Spit happens! What you need to know about babies spitting up
Are your clothes covered in spit up? Do you smell like sour milk? Do you run through several burp clothes and shirts every day? Who knew your infant could look so cherubic while feeding one minute, and turn into a spitting alien the next? Babies oozing breast milk or formula are not unusual, but there are some things you should know about babies spitting up.
What causes babies to spit up
Babies have tiny tummies and immature digestive systems, and when they drink formula or breast milk, many of them spit up some of what they just drank. Some babies spit up every time they eat, others only do so occasionally.
When babies have full stomachs, something as simple as changing their position or slight bouncing or movement can cause the esophageal sphincter – a flap located between the esophagus, or “food pipe,” and the stomach – to open, causing babies to spit up the liquid they just consumed. While unpleasant and messy for you, infant reflux, or spitting up, is usually not a problem for babies. Our Plano pediatricians call them “happy spitters.”
When babies spitting up are a problem
Spitting up isn’t usually a problem, but it can be a sign of a more serious issue. When babies experience any of the following symptoms in addition to spitting up, you should call or visit our Plano pediatricians.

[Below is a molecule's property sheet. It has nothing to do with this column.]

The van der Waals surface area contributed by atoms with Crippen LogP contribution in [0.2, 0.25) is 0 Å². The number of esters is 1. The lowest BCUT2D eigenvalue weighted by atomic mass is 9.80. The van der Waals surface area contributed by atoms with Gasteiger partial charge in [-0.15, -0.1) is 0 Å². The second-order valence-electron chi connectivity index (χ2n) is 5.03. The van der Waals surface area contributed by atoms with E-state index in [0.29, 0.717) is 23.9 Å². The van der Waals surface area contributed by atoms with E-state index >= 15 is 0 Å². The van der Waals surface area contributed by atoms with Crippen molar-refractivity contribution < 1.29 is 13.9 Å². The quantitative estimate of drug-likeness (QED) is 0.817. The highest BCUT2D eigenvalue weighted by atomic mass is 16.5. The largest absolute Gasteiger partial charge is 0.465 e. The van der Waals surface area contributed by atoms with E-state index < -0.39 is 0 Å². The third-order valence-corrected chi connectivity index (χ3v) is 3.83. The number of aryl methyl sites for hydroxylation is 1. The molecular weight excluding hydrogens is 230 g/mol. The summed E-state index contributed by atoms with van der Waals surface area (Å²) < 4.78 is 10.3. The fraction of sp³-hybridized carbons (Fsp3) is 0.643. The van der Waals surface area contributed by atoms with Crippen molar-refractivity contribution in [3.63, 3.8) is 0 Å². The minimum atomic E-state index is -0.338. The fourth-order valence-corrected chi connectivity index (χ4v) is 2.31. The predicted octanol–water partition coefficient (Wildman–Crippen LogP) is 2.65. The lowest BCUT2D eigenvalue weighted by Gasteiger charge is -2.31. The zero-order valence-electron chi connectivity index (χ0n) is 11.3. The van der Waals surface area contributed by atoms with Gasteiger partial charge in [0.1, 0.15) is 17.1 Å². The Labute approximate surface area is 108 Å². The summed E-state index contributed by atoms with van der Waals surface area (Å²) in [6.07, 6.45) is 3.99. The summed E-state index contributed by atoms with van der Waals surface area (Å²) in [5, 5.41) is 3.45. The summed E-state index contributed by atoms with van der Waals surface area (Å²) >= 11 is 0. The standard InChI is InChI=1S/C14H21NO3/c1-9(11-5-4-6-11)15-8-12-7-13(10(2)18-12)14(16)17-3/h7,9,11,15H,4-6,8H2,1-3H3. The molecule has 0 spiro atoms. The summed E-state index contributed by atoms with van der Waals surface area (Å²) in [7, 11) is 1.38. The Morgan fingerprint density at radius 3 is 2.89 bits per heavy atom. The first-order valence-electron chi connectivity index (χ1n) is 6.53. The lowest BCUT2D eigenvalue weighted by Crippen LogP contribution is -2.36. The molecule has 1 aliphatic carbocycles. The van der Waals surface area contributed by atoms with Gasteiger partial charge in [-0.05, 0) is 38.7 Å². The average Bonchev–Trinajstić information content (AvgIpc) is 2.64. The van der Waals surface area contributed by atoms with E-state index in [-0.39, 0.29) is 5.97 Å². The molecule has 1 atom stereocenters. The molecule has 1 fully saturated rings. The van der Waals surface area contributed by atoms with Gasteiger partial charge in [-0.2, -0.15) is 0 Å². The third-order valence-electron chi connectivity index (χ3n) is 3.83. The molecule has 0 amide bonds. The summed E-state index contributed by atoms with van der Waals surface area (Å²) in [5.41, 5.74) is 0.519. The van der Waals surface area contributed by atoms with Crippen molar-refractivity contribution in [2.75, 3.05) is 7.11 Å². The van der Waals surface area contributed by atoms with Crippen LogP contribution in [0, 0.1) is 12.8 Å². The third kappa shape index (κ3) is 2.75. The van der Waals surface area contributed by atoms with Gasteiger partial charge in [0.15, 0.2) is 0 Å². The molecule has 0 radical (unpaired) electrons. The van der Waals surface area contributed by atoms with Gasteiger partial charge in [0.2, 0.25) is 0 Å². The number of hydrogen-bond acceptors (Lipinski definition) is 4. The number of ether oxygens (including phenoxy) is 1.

- Forceful spitting up or vomiting
- Spitting up blood, yellow or green fluid, or something that looks like coffee grounds
- Not gaining weight or repeatedly refusing feedings
- Blood in the stool
- Breathing problems or other signs of sickness
- A decrease in the number of wet diapers
- Starting to spit up at age six months or older, instead of as an infant
- Crying that lasts for more than three hours each day, or unusual irritability
How to prevent spitting up, also known as infant reflux
Babies spitting up is a common occurrence, but there are things parents can do to help prevent it from happening.
- Feed babies more frequently, in smaller amounts, to avoid overfeeding.
- Burp babies both during and after feeding to prevent a buildup of air in babies’ stomachs.
- Keep babies in as upright a position as possible when they drink breastmilk or formula, and try to keep them upright for at least 30 minutes after feeding.
- Avoid bouncing, jostling or active play for 20 to 30 minutes after feeding.
- Parents should talk to our pediatricians about whether raising the head of the crib or bassinet would benefit babies with frequent infant reflux.
Contact our Plano pediatricians if you have concerns about your baby.